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Imagine that you are driving to the store just after dark. You are in your own neighborhood where everything is familiar to you. Suddenly, someone crosses the path of your car out of nowhere. That person is wearing dark clothing with no reflectors. Thankfully, you react quickly and avoid hitting the pedestrian.

However, this person was jay-walking and could easily have been hit. Would you be responsible for the accident? Although motorists tend to take the blame for many accidents involving pedestrians, sometimes the person walking is held liable. This most likely would have been the case with the man jay-walking in the dark.

Most pedestrians are held liable when accidents occur under a doctrine called “contributory negligence”. This means that the pedestrian should have been paying attention, not jay-walking without wearing reflective clothing when crossing a street.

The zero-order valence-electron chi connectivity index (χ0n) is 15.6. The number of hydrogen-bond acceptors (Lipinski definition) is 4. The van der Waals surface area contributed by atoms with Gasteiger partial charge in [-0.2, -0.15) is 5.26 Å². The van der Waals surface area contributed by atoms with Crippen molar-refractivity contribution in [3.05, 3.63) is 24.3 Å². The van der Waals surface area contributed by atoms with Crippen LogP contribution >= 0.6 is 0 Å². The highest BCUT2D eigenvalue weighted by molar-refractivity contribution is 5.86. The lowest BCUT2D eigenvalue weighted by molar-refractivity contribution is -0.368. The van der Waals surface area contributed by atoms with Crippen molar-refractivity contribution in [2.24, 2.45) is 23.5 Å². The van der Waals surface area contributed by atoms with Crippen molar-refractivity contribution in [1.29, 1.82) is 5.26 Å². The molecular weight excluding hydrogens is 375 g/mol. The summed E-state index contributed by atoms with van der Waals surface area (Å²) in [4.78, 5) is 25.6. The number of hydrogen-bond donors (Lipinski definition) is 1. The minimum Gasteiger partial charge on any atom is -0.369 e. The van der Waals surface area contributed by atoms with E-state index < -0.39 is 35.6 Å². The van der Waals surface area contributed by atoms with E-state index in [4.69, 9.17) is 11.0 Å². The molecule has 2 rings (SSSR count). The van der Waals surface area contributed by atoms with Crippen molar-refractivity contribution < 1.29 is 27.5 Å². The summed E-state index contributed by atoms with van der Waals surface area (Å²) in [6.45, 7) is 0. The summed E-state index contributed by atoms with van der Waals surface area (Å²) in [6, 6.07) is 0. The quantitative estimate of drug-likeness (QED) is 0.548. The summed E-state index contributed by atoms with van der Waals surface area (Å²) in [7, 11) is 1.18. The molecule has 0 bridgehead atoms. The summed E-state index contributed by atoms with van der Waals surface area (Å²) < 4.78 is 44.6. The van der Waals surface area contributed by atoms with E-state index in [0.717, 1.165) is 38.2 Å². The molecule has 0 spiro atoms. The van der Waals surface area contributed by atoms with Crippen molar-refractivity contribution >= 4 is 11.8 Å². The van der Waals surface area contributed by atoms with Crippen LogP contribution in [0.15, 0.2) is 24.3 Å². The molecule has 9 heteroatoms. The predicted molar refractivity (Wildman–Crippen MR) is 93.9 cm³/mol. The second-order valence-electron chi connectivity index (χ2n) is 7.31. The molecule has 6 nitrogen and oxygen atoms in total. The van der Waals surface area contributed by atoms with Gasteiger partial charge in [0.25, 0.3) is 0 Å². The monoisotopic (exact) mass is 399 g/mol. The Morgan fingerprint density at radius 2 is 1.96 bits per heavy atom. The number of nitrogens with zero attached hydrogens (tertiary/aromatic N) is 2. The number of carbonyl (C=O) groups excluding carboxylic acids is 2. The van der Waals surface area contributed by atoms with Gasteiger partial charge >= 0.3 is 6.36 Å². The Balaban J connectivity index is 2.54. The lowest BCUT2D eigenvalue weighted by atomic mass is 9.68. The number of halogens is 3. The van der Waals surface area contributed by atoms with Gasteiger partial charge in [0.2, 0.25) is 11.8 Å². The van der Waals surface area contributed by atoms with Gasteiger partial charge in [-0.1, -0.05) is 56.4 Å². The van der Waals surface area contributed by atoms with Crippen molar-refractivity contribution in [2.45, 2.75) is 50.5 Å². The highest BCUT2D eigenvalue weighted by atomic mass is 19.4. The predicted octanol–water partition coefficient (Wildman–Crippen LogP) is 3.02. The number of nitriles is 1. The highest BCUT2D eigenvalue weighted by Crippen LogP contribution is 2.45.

As a pedestrian, vehicles are not the only accidents in which you may be injured. Thousands of non-vehicular accidents occur each year. There are various reasons, such as poor property maintenance, parking lot or sidewalk defects, and debris on walkways.

If you are injured in a pedestrian accident whether vehicular or due to a product defect, you may be able to recover damages for your injuries if the other person was negligent. Negligence is considered to be the failure to do (or not do) something that a reasonable person in the same situation would do.

When you are walking, you must exercise reasonable care for your own safety. Nowadays, that can mean don’t read messages on your phone while crossing streets.

If you’re walking, here are just a few simple things to keep in mind:

  • Don’t ignore “Walk” signals at intersections
  • Don’t dart in and out of traffic, and
  • Don’t jaywalk; always use a sidewalk or path

If you have legal questions, please consult our Online Legal Directory to find an attorney in your area.

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